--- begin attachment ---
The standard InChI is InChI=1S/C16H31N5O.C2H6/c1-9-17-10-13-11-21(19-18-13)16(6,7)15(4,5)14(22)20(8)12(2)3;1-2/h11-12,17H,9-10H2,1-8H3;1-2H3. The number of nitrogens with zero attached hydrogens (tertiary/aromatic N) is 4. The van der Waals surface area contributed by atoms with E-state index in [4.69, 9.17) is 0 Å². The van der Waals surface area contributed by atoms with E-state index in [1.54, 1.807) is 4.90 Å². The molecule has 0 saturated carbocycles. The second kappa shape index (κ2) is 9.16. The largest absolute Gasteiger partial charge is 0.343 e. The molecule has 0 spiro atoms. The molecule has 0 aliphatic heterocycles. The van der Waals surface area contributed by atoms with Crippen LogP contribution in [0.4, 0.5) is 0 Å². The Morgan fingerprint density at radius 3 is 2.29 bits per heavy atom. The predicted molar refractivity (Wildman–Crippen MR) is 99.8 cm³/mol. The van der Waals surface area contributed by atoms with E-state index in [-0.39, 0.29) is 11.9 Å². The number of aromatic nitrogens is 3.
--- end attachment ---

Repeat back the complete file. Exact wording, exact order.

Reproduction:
The standard InChI is InChI=1S/C16H31N5O.C2H6/c1-9-17-10-13-11-21(19-18-13)16(6,7)15(4,5)14(22)20(8)12(2)3;1-2/h11-12,17H,9-10H2,1-8H3;1-2H3. The number of nitrogens with zero attached hydrogens (tertiary/aromatic N) is 4. The van der Waals surface area contributed by atoms with E-state index in [4.69, 9.17) is 0 Å². The van der Waals surface area contributed by atoms with E-state index in [1.54, 1.807) is 4.90 Å². The molecule has 0 saturated carbocycles. The second kappa shape index (κ2) is 9.16. The largest absolute Gasteiger partial charge is 0.343 e. The molecule has 0 spiro atoms. The molecule has 0 aliphatic heterocycles. The van der Waals surface area contributed by atoms with Crippen LogP contribution in [0.4, 0.5) is 0 Å². The Morgan fingerprint density at radius 3 is 2.29 bits per heavy atom. The predicted molar refractivity (Wildman–Crippen MR) is 99.8 cm³/mol. The van der Waals surface area contributed by atoms with E-state index in [-0.39, 0.29) is 11.9 Å². The number of aromatic nitrogens is 3.